The team attributed the rate spike between $200,000 and $300,000 in income to significant increases in regular tax liability (from $13,839 to $34,178), AMT (from $302 to $7,625), and the net investment income tax (from $0 to $1,210). The team also noted a substantial increase in the marginal rate once the taxpayer earned $800,000 or more, which it attributed to increases in regular tax liability more than offsetting the absence of AMT.
The team recomputed the following marginal rates for the taxpayer:
The team attributed most of the rate changes to the same factors as in Question 3. The team did note, however, that the lower base (taxable income vs. total income) resulted in consistently higher percentages across the entire income range.
The team computed the following effective tax rates for the taxpayer:
The team noted that the output sheet for the Base scenario already showed these percentages. The team explained how the effective rate grew at a decreasing rate over the income range and graphed the results (see Exhibit 6).
The team recomputed effective tax rates using taxable income as a denominator and graphed the results (see Exhibit 7). The percentages follow:
The team described how total tax at $100,000 in income (i.e., $3,532) measured against $6,447 in taxable income generated an artificially high rate of 54.79%.
The team attributed the decline or absence of AMT at upper income levels to a simple comparison on Form 6251, Alternative Minimum Tax—Individuals, of tentative minimum tax (i.e., alternative minimum taxable income less an AMT exemption amount, multiplied by either a 26% or 28% statutory rate) to the regular tax liability, reflected on Form 1040, line 44. The team noted that at income levels equal to or greater than $800,000, the regular tax liability exceeded tentative minimum tax and allowed the taxpayer to avoid AMT.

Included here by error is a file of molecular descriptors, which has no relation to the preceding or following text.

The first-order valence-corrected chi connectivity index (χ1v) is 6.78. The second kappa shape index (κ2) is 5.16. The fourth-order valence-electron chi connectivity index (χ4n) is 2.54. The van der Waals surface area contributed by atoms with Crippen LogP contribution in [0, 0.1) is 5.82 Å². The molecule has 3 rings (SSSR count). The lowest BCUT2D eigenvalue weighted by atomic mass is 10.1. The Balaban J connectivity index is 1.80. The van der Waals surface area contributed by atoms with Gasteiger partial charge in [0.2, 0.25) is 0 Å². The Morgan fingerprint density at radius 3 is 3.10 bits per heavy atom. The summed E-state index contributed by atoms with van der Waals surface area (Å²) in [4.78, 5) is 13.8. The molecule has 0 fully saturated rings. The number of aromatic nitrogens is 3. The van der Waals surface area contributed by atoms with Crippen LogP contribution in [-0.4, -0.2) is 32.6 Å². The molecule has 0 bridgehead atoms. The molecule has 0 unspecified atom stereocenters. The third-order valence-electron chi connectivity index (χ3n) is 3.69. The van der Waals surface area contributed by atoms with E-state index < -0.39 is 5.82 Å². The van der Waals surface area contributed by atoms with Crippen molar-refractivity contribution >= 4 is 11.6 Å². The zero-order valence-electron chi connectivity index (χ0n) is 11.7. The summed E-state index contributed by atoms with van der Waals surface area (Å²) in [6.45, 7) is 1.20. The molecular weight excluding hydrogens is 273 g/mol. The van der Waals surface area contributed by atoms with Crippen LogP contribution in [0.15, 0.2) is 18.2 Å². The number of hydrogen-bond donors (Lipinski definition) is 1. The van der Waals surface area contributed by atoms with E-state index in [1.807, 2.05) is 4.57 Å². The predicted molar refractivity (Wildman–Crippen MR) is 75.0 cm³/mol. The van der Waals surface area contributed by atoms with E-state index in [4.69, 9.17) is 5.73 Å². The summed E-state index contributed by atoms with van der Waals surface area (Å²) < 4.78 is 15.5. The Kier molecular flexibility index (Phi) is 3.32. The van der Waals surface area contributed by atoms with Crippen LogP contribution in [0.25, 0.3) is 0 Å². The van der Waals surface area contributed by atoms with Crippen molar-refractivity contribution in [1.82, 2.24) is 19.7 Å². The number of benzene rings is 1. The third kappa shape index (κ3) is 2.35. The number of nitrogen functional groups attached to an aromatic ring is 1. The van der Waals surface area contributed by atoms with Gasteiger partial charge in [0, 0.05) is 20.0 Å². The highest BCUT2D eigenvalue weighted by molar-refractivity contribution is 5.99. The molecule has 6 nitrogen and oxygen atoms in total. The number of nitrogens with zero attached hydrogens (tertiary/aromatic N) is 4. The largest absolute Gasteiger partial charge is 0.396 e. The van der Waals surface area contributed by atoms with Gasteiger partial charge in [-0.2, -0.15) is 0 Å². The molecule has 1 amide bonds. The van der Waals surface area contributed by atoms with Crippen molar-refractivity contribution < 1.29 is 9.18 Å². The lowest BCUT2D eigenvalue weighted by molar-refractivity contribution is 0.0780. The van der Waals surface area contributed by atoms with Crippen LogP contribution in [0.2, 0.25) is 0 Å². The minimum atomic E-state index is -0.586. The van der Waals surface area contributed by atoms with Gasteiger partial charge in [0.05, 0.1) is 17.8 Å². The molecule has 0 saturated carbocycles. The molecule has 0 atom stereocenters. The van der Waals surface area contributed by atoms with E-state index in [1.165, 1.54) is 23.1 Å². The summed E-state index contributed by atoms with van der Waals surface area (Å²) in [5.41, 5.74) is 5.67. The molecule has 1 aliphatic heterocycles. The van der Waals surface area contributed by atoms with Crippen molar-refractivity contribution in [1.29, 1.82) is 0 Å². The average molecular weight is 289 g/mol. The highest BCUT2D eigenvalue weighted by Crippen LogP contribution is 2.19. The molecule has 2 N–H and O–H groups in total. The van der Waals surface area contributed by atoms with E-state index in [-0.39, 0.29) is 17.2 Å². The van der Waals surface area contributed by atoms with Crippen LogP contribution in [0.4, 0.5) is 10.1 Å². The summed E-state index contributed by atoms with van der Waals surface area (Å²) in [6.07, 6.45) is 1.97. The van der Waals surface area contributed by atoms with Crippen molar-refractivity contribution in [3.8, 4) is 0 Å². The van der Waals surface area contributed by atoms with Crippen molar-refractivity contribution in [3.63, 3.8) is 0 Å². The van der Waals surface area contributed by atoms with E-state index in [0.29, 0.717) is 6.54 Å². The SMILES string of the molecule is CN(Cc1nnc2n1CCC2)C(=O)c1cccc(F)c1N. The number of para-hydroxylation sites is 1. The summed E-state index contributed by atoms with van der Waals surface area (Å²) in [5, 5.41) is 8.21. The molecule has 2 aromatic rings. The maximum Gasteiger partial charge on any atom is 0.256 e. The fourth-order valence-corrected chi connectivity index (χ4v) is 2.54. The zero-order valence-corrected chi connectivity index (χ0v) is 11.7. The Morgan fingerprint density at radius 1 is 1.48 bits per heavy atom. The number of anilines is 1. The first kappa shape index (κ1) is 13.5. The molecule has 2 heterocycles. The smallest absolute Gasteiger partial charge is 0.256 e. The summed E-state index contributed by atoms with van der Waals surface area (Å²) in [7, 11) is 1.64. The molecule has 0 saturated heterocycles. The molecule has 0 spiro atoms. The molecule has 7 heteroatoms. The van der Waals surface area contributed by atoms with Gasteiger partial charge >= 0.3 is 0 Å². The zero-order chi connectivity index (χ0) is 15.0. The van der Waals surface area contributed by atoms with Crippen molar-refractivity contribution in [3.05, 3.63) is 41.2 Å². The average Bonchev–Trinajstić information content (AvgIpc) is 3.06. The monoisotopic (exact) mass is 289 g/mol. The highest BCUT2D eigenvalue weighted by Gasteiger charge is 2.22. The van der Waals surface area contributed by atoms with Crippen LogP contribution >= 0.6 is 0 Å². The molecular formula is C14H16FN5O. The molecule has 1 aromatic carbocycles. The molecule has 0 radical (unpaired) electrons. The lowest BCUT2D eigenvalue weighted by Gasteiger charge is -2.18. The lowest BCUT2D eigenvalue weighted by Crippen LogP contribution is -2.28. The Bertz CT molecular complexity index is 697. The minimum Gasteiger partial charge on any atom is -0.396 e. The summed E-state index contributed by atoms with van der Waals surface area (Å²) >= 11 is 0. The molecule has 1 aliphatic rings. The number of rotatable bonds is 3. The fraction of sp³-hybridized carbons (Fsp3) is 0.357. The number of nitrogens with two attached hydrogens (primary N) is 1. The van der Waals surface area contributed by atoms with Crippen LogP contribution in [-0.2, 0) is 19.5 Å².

For investment-related expenses, the team determined, for both the Base and Max scenarios, that Form 8960 expenses exceeded Schedule A expenses by a deduction for state income taxes. More specifically, the team concluded that Form 8960 allows a deduction for the portion of state income taxes allocated to investment income. The team also observed that the Max scenario expenses exceeded the Base scenario expenses on both Schedule A and Form 8960 by the amount of investment income elected to be included on Form 4952 to maximize investment interest expense.
For investment income, the team observed that income on Form 8960 equaled the total income on Form 1040, line 22 less any salary and Schedule C income.
The team’s conclusions for investment-related expenses for both the Base and MP scenarios did not change. From an income perspective, however, the team noted that the MP scenario’s income on Form 8960 was less than total income on Form 1040, line 22 (less any salary and Schedule C income) by the amount of recharacterized Schedule E income. In other words, the team concluded that once the Schedule E income is treated as active, it is no longer subject to the net investment income tax on Form 8960.
The team concluded that the taxpayer should pursue material participation status, all other things being equal, because doing so would prevent the Schedule E income from being included on Form 8960 and would lower both the net investment income tax and regular tax liability. The team ignored, however, that pursuing material participation at the $300,000 income level would cause total tax liability to increase.
The team determined that net investment income tax is less in the Max scenario than in the Base scenario at income levels equal to or greater than $400,000 because investment interest expense is maximized. At $300,000, however, the team noted that the tax is the same in both scenarios, as it is based on the lower of (1) net investment income or (2) modified AGI above a $250,000 threshold for joint filers. Despite a difference in net investment income, the lesser figure in both scenarios is the same: modified AGI above the threshold.